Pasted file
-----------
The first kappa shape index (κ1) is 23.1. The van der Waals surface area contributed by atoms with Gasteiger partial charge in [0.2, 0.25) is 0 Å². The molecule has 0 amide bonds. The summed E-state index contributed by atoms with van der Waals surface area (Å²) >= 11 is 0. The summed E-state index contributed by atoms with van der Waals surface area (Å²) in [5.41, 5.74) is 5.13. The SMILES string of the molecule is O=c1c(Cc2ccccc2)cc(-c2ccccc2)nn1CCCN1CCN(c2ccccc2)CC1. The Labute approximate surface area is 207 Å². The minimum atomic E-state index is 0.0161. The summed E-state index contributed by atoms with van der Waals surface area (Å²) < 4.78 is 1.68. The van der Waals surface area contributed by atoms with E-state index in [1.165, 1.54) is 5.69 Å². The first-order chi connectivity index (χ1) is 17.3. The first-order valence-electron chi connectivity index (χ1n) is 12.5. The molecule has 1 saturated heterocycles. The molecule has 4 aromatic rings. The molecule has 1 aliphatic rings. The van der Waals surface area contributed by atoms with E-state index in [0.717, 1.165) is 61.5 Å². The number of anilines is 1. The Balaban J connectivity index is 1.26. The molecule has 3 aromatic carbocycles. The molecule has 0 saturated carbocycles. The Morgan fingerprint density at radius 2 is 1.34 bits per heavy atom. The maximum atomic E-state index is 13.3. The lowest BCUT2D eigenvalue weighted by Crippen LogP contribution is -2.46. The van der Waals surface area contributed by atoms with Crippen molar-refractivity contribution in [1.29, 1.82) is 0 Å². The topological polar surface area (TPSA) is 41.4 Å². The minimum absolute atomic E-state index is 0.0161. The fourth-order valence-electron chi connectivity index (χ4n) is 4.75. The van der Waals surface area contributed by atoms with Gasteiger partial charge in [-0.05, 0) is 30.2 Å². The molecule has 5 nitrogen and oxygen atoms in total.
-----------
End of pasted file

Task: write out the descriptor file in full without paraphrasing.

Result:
The first kappa shape index (κ1) is 23.1. The van der Waals surface area contributed by atoms with Gasteiger partial charge in [0.2, 0.25) is 0 Å². The molecule has 0 amide bonds. The summed E-state index contributed by atoms with van der Waals surface area (Å²) >= 11 is 0. The summed E-state index contributed by atoms with van der Waals surface area (Å²) in [5.41, 5.74) is 5.13. The SMILES string of the molecule is O=c1c(Cc2ccccc2)cc(-c2ccccc2)nn1CCCN1CCN(c2ccccc2)CC1. The Labute approximate surface area is 207 Å². The minimum atomic E-state index is 0.0161. The summed E-state index contributed by atoms with van der Waals surface area (Å²) < 4.78 is 1.68. The van der Waals surface area contributed by atoms with E-state index in [1.165, 1.54) is 5.69 Å². The first-order chi connectivity index (χ1) is 17.3. The first-order valence-electron chi connectivity index (χ1n) is 12.5. The molecule has 1 saturated heterocycles. The molecule has 4 aromatic rings. The molecule has 1 aliphatic rings. The van der Waals surface area contributed by atoms with E-state index in [0.717, 1.165) is 61.5 Å². The number of anilines is 1. The Balaban J connectivity index is 1.26. The molecule has 3 aromatic carbocycles. The molecule has 0 saturated carbocycles. The Morgan fingerprint density at radius 2 is 1.34 bits per heavy atom. The maximum atomic E-state index is 13.3. The lowest BCUT2D eigenvalue weighted by Crippen LogP contribution is -2.46. The van der Waals surface area contributed by atoms with Crippen molar-refractivity contribution in [1.29, 1.82) is 0 Å². The topological polar surface area (TPSA) is 41.4 Å². The minimum absolute atomic E-state index is 0.0161. The fourth-order valence-electron chi connectivity index (χ4n) is 4.75. The van der Waals surface area contributed by atoms with Gasteiger partial charge in [-0.05, 0) is 30.2 Å². The molecule has 5 nitrogen and oxygen atoms in total.